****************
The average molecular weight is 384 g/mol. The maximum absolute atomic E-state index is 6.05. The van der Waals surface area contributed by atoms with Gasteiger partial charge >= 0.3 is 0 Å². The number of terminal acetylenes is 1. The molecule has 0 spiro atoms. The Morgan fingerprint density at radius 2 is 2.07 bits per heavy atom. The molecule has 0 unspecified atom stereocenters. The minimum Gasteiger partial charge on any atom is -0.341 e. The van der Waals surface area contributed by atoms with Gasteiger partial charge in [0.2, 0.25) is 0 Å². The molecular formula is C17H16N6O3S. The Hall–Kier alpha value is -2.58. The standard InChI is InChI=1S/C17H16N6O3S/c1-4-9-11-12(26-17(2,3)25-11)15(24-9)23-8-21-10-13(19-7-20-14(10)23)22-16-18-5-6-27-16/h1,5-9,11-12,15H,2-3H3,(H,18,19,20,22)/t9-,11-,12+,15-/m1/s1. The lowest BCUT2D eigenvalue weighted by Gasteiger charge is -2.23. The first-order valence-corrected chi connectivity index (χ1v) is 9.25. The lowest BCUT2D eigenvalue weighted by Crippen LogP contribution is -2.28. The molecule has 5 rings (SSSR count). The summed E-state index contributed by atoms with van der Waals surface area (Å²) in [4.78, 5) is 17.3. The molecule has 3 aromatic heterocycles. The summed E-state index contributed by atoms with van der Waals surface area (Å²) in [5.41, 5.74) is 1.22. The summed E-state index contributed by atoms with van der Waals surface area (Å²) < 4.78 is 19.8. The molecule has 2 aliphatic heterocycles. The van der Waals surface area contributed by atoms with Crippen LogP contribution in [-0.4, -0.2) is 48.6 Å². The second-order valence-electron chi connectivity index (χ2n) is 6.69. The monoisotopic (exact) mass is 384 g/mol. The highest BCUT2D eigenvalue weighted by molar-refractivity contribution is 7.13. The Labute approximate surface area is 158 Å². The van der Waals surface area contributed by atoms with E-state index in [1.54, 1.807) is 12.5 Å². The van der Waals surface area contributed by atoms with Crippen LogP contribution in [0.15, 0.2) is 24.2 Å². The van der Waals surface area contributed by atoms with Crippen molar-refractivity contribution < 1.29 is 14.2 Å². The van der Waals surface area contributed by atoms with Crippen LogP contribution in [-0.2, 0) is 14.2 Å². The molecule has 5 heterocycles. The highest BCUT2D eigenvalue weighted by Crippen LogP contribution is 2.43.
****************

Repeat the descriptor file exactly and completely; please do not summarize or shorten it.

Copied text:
The average molecular weight is 384 g/mol. The maximum absolute atomic E-state index is 6.05. The van der Waals surface area contributed by atoms with Gasteiger partial charge >= 0.3 is 0 Å². The number of terminal acetylenes is 1. The molecule has 0 spiro atoms. The Morgan fingerprint density at radius 2 is 2.07 bits per heavy atom. The molecule has 0 unspecified atom stereocenters. The minimum Gasteiger partial charge on any atom is -0.341 e. The van der Waals surface area contributed by atoms with Gasteiger partial charge in [0.2, 0.25) is 0 Å². The molecular formula is C17H16N6O3S. The Hall–Kier alpha value is -2.58. The standard InChI is InChI=1S/C17H16N6O3S/c1-4-9-11-12(26-17(2,3)25-11)15(24-9)23-8-21-10-13(19-7-20-14(10)23)22-16-18-5-6-27-16/h1,5-9,11-12,15H,2-3H3,(H,18,19,20,22)/t9-,11-,12+,15-/m1/s1. The lowest BCUT2D eigenvalue weighted by Gasteiger charge is -2.23. The first-order valence-corrected chi connectivity index (χ1v) is 9.25. The lowest BCUT2D eigenvalue weighted by Crippen LogP contribution is -2.28. The molecule has 5 rings (SSSR count). The summed E-state index contributed by atoms with van der Waals surface area (Å²) in [4.78, 5) is 17.3. The molecule has 3 aromatic heterocycles. The summed E-state index contributed by atoms with van der Waals surface area (Å²) in [5.41, 5.74) is 1.22. The summed E-state index contributed by atoms with van der Waals surface area (Å²) < 4.78 is 19.8. The molecule has 2 aliphatic heterocycles. The van der Waals surface area contributed by atoms with Crippen LogP contribution in [-0.4, -0.2) is 48.6 Å². The second-order valence-electron chi connectivity index (χ2n) is 6.69. The monoisotopic (exact) mass is 384 g/mol. The highest BCUT2D eigenvalue weighted by molar-refractivity contribution is 7.13. The Labute approximate surface area is 158 Å². The van der Waals surface area contributed by atoms with E-state index in [1.54, 1.807) is 12.5 Å². The van der Waals surface area contributed by atoms with Crippen LogP contribution in [0.15, 0.2) is 24.2 Å². The van der Waals surface area contributed by atoms with Crippen molar-refractivity contribution < 1.29 is 14.2 Å². The van der Waals surface area contributed by atoms with Crippen LogP contribution in [-0.2, 0) is 14.2 Å². The molecule has 5 heterocycles. The highest BCUT2D eigenvalue weighted by Crippen LogP contribution is 2.43.